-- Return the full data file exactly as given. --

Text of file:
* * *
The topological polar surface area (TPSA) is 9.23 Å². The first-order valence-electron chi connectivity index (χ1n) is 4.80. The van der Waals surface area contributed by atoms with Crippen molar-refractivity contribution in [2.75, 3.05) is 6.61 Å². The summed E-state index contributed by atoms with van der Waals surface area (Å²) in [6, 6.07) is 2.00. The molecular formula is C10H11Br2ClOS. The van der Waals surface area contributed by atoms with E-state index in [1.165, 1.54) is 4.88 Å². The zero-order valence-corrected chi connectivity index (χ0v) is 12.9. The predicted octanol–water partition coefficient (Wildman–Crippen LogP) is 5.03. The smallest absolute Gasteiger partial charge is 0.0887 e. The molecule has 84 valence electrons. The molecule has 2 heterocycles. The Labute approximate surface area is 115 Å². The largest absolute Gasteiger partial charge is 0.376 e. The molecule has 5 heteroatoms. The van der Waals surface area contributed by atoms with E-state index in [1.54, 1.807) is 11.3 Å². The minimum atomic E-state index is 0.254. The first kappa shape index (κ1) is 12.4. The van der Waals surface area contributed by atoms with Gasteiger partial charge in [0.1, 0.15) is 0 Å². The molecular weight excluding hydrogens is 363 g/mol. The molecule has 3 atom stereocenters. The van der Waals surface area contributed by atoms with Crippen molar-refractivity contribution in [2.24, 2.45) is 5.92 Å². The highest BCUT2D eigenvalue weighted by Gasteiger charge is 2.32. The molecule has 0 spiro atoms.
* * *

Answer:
The topological polar surface area (TPSA) is 9.23 Å². The first-order valence-electron chi connectivity index (χ1n) is 4.80. The van der Waals surface area contributed by atoms with Crippen molar-refractivity contribution in [2.75, 3.05) is 6.61 Å². The summed E-state index contributed by atoms with van der Waals surface area (Å²) in [6, 6.07) is 2.00. The molecular formula is C10H11Br2ClOS. The van der Waals surface area contributed by atoms with E-state index in [1.165, 1.54) is 4.88 Å². The zero-order valence-corrected chi connectivity index (χ0v) is 12.9. The predicted octanol–water partition coefficient (Wildman–Crippen LogP) is 5.03. The smallest absolute Gasteiger partial charge is 0.0887 e. The molecule has 84 valence electrons. The molecule has 2 heterocycles. The Labute approximate surface area is 115 Å². The largest absolute Gasteiger partial charge is 0.376 e. The molecule has 5 heteroatoms. The van der Waals surface area contributed by atoms with E-state index in [1.54, 1.807) is 11.3 Å². The minimum atomic E-state index is 0.254. The first kappa shape index (κ1) is 12.4. The van der Waals surface area contributed by atoms with Gasteiger partial charge in [0.1, 0.15) is 0 Å². The molecular weight excluding hydrogens is 363 g/mol. The molecule has 3 atom stereocenters. The van der Waals surface area contributed by atoms with Crippen molar-refractivity contribution in [2.24, 2.45) is 5.92 Å². The highest BCUT2D eigenvalue weighted by Gasteiger charge is 2.32. The molecule has 0 spiro atoms.